It is difficult to review beer because everyone has a different preference and because beers are so different. It is rather like trying to compare pizza with fried chicken. Some drinkers, actually a lot of drinkers, like a certain watery, hoppy rice-based lager that is available everywhere. Most of the competition for those drinkers also make watery hoppy lagers. If that is the sort of beer that floats your boat, then nothing will change your mind and this entry isn’t really targeted to you. But if you are looking for some different beers then maybe the next few entries will encourage you to try some different beers.
Today’s entry reviews two Midwest-based dark beers. First, we have Schell’s. This is a beer with some history. The company traces its lineage back to August Schell and Jacob Berhardt, German immigrants who co-founded their brewery in New Ulm, Minnesota in 1860. Apparently the brewery survived the Sioux uprising in the 1860s in which much of New Ulm was burned to the ground because Mrs. Schell had a habit of giving free beer to the local Native Americans. Sounds like a good plan to me. The brewery is still in the hands of descendants of August Schell. Check out the Schell website. It is very educational.
As opposed to Schell’s, Omaha’s Lucky Bucket Brewing is just a young pup, having been founded in 2008. Beginning with their Pre-Prohibition style lager, which was first introduced in 2009, the Lucky Bucket line has added two beers, their new IPA, with “full hop flavor” and Certified Evil, the topic of this review. For both the IPA and Certified Evil, you are cautioned to read and heed the label. These are beers that are exactly what they say they are on the label. If you love hops then you have to try IPA. More about that beer later. Lucky Bucket’s roots are from the home brew and craft beer tradition that is reviving an interest in flavorful beers made with local ingredients.
On to the beer.
Schell’s Dark: This beer has mild hops, with medium bitterness. There is a good amount of malt, but not too much. The color is deep amber, kind of like brown honey. The beer is easy to drink and I did not detect any cloying taste as I worked through the bottle. This is a very nice beer and easy to drink. It is not a Belgian-style dark ale, but it is a solid dark and malty beer nonetheless. This is a very approachable dark ale. I want to try some of the other beers in Schell’s inventory.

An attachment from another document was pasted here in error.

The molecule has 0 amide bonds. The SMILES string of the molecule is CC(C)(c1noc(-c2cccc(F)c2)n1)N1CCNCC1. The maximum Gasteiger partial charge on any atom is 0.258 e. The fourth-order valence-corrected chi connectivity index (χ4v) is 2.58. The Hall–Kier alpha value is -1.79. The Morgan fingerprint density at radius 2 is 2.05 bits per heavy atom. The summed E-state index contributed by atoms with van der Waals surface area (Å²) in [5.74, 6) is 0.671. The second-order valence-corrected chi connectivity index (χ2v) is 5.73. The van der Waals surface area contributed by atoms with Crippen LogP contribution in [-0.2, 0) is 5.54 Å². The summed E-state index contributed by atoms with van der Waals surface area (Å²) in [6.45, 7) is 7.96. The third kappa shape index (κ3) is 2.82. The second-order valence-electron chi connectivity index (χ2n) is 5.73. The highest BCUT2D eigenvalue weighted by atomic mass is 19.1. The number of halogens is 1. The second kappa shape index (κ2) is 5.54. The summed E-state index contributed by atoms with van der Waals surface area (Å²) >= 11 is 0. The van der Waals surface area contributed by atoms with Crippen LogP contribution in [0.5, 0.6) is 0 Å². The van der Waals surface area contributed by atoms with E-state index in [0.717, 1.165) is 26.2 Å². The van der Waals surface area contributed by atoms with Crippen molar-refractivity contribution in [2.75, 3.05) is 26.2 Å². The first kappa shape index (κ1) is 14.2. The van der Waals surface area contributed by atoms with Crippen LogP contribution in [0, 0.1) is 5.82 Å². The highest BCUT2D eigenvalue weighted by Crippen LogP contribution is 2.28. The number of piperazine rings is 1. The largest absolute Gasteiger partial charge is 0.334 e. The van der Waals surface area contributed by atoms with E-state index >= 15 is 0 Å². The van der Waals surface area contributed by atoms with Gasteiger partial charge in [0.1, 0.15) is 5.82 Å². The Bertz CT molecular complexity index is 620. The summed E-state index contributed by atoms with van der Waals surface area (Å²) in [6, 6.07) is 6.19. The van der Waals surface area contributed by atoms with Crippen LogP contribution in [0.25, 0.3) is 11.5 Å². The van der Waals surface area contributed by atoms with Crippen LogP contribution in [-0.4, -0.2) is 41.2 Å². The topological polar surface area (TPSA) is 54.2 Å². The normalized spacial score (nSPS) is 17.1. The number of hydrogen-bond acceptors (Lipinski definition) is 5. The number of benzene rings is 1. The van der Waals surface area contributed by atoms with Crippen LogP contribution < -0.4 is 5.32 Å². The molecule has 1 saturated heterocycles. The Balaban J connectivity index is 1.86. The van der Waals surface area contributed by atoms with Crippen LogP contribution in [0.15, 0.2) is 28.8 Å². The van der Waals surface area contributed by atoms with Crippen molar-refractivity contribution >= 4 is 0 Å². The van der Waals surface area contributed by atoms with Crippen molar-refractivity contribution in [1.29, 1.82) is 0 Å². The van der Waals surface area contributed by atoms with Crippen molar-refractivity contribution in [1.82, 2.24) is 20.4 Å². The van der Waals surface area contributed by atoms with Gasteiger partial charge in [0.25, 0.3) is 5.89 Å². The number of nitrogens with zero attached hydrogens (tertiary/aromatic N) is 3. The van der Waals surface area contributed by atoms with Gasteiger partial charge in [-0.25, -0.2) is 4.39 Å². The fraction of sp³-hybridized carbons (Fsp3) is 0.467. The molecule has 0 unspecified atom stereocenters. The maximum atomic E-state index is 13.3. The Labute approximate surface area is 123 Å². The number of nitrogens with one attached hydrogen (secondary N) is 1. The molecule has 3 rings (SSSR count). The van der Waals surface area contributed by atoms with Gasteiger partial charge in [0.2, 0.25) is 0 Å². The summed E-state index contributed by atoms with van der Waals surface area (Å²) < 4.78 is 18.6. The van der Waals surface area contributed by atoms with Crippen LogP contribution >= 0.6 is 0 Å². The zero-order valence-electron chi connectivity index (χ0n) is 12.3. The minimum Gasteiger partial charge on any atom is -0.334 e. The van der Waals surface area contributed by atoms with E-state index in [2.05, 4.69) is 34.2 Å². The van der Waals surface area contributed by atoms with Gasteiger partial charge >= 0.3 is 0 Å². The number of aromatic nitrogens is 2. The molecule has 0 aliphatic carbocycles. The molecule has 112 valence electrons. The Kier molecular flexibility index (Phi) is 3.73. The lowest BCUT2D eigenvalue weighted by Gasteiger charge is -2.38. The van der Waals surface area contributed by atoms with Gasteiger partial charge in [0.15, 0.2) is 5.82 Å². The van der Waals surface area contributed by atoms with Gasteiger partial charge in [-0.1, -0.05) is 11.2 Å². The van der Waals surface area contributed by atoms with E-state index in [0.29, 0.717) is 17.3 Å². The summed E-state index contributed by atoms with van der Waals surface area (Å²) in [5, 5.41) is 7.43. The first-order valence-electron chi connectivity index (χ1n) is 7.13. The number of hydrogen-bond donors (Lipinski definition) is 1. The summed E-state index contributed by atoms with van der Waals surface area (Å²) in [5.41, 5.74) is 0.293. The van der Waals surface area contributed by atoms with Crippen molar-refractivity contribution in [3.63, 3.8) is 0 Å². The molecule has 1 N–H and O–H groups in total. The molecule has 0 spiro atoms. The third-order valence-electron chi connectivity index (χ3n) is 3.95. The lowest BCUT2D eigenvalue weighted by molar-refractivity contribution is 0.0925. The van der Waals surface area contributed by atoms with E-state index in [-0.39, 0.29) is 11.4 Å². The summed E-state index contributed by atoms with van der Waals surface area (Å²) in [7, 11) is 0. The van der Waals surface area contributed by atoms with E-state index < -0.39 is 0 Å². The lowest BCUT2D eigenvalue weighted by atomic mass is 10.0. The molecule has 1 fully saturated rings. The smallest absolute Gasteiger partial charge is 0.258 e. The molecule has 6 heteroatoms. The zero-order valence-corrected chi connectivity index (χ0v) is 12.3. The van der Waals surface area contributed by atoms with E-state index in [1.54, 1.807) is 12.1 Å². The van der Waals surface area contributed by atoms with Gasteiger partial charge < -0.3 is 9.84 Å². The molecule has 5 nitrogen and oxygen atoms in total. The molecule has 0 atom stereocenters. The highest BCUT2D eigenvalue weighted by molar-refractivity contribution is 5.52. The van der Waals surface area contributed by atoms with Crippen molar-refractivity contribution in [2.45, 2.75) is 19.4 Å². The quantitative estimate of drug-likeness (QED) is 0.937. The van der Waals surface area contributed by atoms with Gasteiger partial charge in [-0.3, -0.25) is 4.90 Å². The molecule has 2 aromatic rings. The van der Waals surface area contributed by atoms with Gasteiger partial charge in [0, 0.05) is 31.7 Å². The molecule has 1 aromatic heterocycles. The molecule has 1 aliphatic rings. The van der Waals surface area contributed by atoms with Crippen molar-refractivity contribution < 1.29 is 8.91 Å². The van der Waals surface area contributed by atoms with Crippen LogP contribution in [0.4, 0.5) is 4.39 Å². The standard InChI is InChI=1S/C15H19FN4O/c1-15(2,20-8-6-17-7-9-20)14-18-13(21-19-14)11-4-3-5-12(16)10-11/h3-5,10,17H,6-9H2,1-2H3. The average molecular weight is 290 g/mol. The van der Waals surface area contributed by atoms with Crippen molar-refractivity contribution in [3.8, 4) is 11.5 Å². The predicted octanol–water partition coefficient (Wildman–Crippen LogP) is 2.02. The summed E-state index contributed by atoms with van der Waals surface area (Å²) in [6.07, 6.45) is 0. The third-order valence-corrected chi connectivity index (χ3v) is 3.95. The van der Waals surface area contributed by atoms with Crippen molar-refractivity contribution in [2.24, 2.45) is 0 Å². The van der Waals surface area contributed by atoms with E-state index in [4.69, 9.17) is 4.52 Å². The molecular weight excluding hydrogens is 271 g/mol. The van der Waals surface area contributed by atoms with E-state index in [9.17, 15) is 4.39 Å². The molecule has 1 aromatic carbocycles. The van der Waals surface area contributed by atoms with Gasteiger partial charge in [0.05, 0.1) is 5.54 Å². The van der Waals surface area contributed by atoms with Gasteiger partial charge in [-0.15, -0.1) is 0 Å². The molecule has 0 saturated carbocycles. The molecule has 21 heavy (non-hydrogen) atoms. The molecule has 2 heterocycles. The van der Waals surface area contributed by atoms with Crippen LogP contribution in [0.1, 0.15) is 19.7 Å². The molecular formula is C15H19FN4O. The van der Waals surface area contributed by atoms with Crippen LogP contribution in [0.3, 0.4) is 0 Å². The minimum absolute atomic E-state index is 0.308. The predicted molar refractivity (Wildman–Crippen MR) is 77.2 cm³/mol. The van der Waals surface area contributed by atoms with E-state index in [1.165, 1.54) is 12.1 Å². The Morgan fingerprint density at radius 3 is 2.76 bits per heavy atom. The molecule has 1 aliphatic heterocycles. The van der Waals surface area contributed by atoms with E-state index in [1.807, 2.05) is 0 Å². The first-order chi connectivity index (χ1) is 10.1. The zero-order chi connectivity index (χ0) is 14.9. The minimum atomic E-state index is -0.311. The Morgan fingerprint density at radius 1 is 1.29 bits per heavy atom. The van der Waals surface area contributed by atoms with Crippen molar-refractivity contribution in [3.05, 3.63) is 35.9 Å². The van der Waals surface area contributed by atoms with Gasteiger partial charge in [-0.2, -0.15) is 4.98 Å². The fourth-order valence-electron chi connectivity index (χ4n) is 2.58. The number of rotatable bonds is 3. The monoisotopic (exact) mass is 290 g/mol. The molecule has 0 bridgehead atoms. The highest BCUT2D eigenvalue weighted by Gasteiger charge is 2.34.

Lucky Bucket Brewing Co.’s Certified Evil: The first mouthful of this beer opened my eyes. This is a very flavorful and strong, dark ale in the Belgian ale tradition. It is two or even three steps removed from the Schell’s Dark in strength alone. I happen to be a huge fan of Belgian dark ales and I have to say that this beer has more flavor than any Belgian brew I’ve had. Certified Evil is full of every flavor that you can associate with beer and some that you may not have. In addition to the hops, and a strong malt and a solid molasses taste. There is also a sugar taste that I can’t quite place. For its strength, the beer is a smooth drink, with the bitter hops being replaced by the malt and molasses as it goes down. If you want to try a special-brewed and oak-cask aged beer that is different, then give Certified Evil a try.
Here is the Lucky Bucket Brewery video about their Certified Evil beer.
Disclosure: The folks at Lucky Bucket were kind enough to send me free beer for this review.